EVERYTHING ABOUT A MOVIE?
|WISDOM OF CROCODILES, THE (director: Po-Chih Leong; screenwriter: Paul Hoffman; cinematographer: Oliver Curtis; editor: Robin Sales; cast: Jude Law (Steven Grslcz), Elina Löwensohn (Anne Levels), Timothy Spall (Inspector Healey), Kerry Fox (Maria Vaughan), Jack Davenport (Sergeant Roche), Colin Salmon (Martin), Ashley Artus (Gang Leader); Runtime: 99; Miramax Films; 1998-UK)|
Reviewed by Dennis Schwartz
A chic modern vampire tale that is visually pleasing in its presentation but its scattered storyline seemed anemic. It wavers between a love and horror story. It also offers a facile philosophy tract on good and evil (the Chinese director studied philosophy in England), as the director takes a stab at making this film into a religious fable about finding the truth. The serial killer vampire at one point says, there's something about goodness that brings out evil. That I take to be the film's heavy statement. It comes between the vampire's long stares, heavy breathing sounds, and gushy looks at his women vics before he sates himself on their blood.
It was a strange and stylishly modern vampire tale that is set in London, that tried to be ever so cute and succeeded mostly in being enigmatic and weirdly captivating as both a thriller and a romance story. Steven Grslcz (Jude Law), his last name being a Bulgarian one, is a vampire posing as a medical researcher and a portrait artist (he can draw with both hands simultaneously) while trying to find the perfect mate. He only seeks vics who fall in love with him, as he states all their emotions are stored in their blood. Their blood samples are meticulously labeled, after he does his thing on them.
The film opens with Steven's last date dead because of a car accident, as her wrecked car is suspended in the treetops. Steven next saves Maria Vaughan (Kerry Fox) from jumping onto the tracks on the Underground and gives her his business card with his home phone number (his pick up method of choice), and when she calls he brings her to his fancy bachelor pad and does his vampire thing on her. Then cleans the blood-splattered wall of his bedroom, wraps her body in a sheet, and drives far away to dump it out at sea.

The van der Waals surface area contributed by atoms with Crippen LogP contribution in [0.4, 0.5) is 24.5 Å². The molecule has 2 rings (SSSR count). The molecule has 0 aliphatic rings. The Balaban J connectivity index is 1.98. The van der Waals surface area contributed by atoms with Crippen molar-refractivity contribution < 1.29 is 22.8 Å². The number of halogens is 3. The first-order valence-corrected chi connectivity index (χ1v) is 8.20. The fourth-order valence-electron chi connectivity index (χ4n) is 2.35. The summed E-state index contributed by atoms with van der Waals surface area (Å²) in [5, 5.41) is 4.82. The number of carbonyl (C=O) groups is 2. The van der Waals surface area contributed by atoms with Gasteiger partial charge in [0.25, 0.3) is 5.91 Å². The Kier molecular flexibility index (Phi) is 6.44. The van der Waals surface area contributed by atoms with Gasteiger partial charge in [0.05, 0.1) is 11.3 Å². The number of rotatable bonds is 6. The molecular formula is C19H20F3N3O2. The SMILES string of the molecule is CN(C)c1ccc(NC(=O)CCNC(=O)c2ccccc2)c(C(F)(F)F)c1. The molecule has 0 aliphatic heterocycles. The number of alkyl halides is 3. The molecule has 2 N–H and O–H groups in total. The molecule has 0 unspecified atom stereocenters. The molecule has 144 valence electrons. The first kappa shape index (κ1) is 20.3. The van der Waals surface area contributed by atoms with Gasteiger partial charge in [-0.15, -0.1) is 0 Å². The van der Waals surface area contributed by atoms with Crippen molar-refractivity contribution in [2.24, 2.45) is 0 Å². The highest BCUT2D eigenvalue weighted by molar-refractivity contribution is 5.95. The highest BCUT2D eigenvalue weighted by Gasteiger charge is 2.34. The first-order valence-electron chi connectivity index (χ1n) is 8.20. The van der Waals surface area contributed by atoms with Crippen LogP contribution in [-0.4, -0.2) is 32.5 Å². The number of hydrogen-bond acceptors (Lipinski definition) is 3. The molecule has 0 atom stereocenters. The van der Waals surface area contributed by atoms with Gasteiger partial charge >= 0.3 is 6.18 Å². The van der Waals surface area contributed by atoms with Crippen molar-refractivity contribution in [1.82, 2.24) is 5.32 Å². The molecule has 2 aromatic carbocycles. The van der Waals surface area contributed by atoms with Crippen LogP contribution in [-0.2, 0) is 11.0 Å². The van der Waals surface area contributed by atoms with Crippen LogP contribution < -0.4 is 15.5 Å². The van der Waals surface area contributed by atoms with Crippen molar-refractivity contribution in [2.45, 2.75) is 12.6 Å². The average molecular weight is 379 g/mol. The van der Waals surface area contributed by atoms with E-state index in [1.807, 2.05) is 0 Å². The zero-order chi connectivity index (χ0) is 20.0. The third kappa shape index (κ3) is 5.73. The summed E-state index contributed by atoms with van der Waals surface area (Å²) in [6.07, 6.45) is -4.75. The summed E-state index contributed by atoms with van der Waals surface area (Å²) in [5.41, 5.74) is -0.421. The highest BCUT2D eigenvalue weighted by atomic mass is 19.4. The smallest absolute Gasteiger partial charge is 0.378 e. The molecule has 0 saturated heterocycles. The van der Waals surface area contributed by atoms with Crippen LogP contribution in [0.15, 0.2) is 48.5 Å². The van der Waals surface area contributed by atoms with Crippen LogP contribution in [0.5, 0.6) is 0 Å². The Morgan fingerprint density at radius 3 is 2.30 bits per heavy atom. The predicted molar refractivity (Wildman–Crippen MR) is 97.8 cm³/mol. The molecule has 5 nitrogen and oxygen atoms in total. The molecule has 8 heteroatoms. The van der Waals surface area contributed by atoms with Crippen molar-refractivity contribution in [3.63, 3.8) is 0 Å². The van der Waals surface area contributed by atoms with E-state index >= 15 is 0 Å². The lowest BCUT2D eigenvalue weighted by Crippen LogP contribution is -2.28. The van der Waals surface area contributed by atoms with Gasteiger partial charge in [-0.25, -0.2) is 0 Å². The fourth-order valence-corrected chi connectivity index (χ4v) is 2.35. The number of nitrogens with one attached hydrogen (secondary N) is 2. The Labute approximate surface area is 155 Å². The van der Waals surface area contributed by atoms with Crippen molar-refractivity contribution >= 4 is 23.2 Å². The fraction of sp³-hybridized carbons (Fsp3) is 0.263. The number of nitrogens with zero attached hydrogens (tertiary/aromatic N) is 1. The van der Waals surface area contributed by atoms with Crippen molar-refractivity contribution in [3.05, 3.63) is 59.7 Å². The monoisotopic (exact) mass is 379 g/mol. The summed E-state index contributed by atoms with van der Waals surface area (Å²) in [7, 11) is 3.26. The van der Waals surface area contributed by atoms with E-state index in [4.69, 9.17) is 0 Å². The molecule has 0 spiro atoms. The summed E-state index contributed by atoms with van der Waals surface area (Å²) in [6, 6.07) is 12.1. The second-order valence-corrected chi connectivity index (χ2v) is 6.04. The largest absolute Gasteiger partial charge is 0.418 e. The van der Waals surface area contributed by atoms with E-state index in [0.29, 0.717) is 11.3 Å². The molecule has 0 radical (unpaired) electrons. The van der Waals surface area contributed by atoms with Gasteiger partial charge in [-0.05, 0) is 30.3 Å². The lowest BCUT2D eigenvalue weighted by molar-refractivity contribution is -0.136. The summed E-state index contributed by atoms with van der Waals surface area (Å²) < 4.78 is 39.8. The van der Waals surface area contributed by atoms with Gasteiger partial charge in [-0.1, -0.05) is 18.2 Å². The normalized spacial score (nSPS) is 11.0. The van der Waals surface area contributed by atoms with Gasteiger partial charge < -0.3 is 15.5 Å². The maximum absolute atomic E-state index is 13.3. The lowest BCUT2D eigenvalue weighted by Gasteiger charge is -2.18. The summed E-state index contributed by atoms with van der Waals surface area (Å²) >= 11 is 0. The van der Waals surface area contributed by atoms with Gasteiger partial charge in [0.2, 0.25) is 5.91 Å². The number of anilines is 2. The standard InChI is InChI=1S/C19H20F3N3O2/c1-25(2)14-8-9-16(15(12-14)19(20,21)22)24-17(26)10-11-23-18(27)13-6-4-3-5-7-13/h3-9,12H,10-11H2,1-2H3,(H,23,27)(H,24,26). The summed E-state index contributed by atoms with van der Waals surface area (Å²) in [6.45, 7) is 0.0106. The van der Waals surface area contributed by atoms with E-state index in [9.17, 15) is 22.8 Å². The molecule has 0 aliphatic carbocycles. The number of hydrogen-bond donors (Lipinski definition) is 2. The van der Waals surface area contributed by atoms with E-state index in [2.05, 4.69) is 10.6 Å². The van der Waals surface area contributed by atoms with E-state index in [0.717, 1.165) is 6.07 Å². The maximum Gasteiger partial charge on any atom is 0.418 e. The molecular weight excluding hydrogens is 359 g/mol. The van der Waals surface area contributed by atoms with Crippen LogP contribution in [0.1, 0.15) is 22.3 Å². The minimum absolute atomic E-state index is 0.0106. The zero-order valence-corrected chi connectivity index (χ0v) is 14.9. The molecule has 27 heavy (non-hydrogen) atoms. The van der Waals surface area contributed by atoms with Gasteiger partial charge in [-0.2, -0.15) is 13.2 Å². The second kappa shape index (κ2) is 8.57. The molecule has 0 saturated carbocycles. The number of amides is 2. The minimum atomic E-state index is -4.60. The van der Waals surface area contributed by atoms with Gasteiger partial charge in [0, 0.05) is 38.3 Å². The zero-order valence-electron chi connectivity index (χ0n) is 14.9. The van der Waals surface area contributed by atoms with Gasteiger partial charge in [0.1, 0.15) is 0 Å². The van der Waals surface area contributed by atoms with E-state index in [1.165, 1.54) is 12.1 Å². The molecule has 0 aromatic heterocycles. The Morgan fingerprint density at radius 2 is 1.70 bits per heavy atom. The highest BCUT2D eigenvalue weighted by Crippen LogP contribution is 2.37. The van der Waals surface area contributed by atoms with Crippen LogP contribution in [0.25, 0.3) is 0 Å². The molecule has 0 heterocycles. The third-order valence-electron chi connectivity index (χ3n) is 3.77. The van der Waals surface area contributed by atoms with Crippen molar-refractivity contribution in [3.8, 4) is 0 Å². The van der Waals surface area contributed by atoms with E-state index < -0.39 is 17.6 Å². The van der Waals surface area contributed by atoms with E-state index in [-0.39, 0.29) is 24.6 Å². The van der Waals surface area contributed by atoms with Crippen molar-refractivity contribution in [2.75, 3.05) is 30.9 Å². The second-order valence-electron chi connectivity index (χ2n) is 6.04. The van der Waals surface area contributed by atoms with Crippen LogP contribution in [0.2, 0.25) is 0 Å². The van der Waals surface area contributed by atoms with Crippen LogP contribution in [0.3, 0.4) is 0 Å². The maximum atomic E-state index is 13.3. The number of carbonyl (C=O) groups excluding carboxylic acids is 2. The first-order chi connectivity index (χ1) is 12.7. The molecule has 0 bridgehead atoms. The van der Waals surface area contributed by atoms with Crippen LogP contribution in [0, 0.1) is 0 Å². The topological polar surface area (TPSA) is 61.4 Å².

Steven writes in his diary after her death--disappointment. After the one in the car wreck, he wrote--despair. When Maria's body turns up in a fisherman's net, he calls the police but lies to them. He mentions that he went out with her, but then broke up with her when she asked him to marry. The police, Inspector Healey (Spall) and Sergeant Roche (Davenport), make him a prime suspect.
When Inspector Healey follows him and is attacked in the Underground by a gang of vicious muggers, he's saved by Steven. This doesn't stop the inspector from trying to get evidence against his most cooperative suspect. The relationship between the cop and the suspect was grounded in reality and had the only dialogue in the film that wasn't risible.
In the meantime Steven has met an attractive structural engineer who suffers from asthma, Anne Levels (Elina Löwensohn), and she finds him exotic and mysterious but plays hard to get. Their love blossoms after he saves her from being raped by the teddy boy looking gang leader of the muggers.
Their perfect love is interrupted by some ridiculous dialogue, especially the one about the theory of three-brains. Steven confides to Anne that everyone has three brains: a human, a horse and a crocodile. The film isn't good when it comes to following the script, it seems pleasing only because of the visually chilling atmosphere.
The incredulous ending indicates that the film had run out of the few ideas it had and resorted to making Law act like a yuppie serial killer who chases his vic across a roof and offers her some kind of hope for eternal love. This is the kind of delicate horror film with artsy pretensions that has Law tell the pale looking Löwensohn, that "he needs the love that is in her blood." There were too many lines like that, as it seemed to me that it wished it could be more campy yet it foolishly took itself to be a serious drama. There was something comical in its blood that it couldn't quite get out of its bloodstream. It also turns out that Law isn't even a vampire, just a guy with a mysterious medical condition. He lacks a specific component in his blood without which he will die. That doesn't give him long to live, as he needs the blood of young women who love him to sustain him. It is only when their blood is at the height of passion that it crystallizes. Unfortunately for his vics, the price they pay for loving him is their death.
A good premise does not necessarily lead to a good script, and that's what does this hazy puzzler in: the beautiful looking film just doesn't make sense and can't be explained away by such weak attempts at philosophizing.
REVIEWED ON 9/26/2001 GRADE: C +
Dennis Schwartz: "Ozus' World Movie Reviews"
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